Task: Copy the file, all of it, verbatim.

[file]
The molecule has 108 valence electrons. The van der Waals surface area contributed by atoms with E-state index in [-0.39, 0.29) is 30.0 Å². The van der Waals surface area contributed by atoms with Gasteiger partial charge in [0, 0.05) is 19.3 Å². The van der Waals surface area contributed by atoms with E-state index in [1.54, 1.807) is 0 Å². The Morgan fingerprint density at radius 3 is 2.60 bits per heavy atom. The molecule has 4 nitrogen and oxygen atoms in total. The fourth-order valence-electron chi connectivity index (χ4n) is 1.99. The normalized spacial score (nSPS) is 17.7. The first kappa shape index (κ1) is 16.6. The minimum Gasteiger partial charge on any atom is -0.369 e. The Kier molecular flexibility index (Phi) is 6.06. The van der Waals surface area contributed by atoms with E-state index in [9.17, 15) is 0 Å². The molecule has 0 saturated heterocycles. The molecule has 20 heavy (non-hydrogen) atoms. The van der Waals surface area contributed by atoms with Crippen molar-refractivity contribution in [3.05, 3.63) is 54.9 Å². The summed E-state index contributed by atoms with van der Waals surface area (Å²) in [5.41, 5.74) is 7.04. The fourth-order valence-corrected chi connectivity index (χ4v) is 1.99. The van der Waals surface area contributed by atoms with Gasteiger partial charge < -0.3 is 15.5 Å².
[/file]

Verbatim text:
The molecule has 108 valence electrons. The van der Waals surface area contributed by atoms with E-state index in [-0.39, 0.29) is 30.0 Å². The van der Waals surface area contributed by atoms with Gasteiger partial charge in [0, 0.05) is 19.3 Å². The van der Waals surface area contributed by atoms with E-state index in [1.54, 1.807) is 0 Å². The Morgan fingerprint density at radius 3 is 2.60 bits per heavy atom. The molecule has 4 nitrogen and oxygen atoms in total. The fourth-order valence-electron chi connectivity index (χ4n) is 1.99. The normalized spacial score (nSPS) is 17.7. The first kappa shape index (κ1) is 16.6. The minimum Gasteiger partial charge on any atom is -0.369 e. The Kier molecular flexibility index (Phi) is 6.06. The van der Waals surface area contributed by atoms with E-state index in [9.17, 15) is 0 Å². The molecule has 0 saturated heterocycles. The molecule has 20 heavy (non-hydrogen) atoms. The van der Waals surface area contributed by atoms with Crippen molar-refractivity contribution in [3.05, 3.63) is 54.9 Å². The summed E-state index contributed by atoms with van der Waals surface area (Å²) in [5.41, 5.74) is 7.04. The fourth-order valence-corrected chi connectivity index (χ4v) is 1.99. The van der Waals surface area contributed by atoms with Gasteiger partial charge < -0.3 is 15.5 Å².